DPIs are small and portable, breath-actuated inhalation devices which do not require hand-breath co-ordination and can be used for most medications. They can be single or multiple-dose devices. In single dose devices, patient can confirm whether the medication has been correctly taken by checking the capsule remnants.

However, DPIs are not suitable for emergencies, not suitable in very young children, and require sufficient inspiratory flow for optimal drug inhalation. Each new dose needs to be inserted in single-dose DPIs and Patient must continue or repeat inhalation until capsule is empty. They are also sensitive to humidity and require more care for maintenance.

Common errors with DPIs include not keeping the device in the correct position while loading the dose, failure to tilt head in the correct position, insufficient inspiratory effort, and not emptying lungs before inhalation.





  • Compact and portable
  • Consistent dosing and rapid delivery
  • Good coordination of actuation with inhalation is necessary
  • Require spacer to reduce the risk of cold-freon effect and overcome co-ordination issues.


  • Small and portable
  • Require less patient coordination of inhalation with activation and do not require hand strength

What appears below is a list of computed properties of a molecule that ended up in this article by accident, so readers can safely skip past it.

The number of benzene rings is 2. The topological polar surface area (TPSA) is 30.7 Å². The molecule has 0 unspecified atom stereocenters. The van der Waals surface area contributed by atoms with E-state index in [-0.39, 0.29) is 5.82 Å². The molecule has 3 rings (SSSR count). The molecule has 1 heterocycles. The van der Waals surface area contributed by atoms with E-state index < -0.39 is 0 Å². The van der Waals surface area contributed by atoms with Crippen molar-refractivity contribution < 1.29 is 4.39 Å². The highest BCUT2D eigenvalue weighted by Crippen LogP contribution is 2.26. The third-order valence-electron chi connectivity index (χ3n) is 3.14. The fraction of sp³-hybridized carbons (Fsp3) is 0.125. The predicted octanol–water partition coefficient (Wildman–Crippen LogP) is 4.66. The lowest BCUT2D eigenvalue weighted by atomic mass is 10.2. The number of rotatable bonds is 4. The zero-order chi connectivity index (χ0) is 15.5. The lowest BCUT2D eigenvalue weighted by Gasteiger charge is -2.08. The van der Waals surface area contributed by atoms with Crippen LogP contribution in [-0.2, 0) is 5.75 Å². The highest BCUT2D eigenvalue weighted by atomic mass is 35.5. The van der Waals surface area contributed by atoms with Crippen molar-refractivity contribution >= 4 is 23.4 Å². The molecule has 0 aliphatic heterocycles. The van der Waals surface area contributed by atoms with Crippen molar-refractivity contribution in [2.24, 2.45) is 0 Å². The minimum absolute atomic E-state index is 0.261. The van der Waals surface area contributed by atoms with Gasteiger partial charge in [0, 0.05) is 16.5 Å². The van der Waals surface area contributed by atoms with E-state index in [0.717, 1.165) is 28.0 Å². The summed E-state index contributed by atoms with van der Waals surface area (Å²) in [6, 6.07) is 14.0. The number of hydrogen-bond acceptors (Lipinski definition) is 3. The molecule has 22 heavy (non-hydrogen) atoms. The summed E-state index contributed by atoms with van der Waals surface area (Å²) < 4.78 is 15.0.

• Does not contain propellants
  • Require sufficient inspiratory flow
  • DPI medication must be stored in a dry place in a sealed packaging, since exposure of the powder to moisture degrades the ability of the device to disperse its medication as a fine powder upon inhalation


Nebulizers are mostly used in the emergency setting for the acute treatment of patients, or in chronic disease management for children or elderly patients who are unable to use an inhaler with a spacer or who have coordination problems. As nebulizers omit the need for patient coordination between inhalation and actuation, these devices are particularly useful in those with cognitive, neuromuscular, or ventilation impairments. As nebulizers provide a large dose with very little patient coordination skill, and allow for concomitant oxygen delivery, they are highly useful in treatment of severe exacerbations of respiratory disease.

However, most nebulizer devices are bulky and inconvenient, require regular maintenance, prolong drug delivery from seconds to 10–15 minutes, and require regular thorough cleaning to sterilize the device. To overcome the limitation, newer devices are now developed which are hand-held and portable.

Inhaler Selection in Clinical Practice

Choice of inhaler depends on a combination of factors including pulmonary function (ie inspiratory flow and breathing technique), device handling, use of a spacer, required inhaler technique, and patient preference.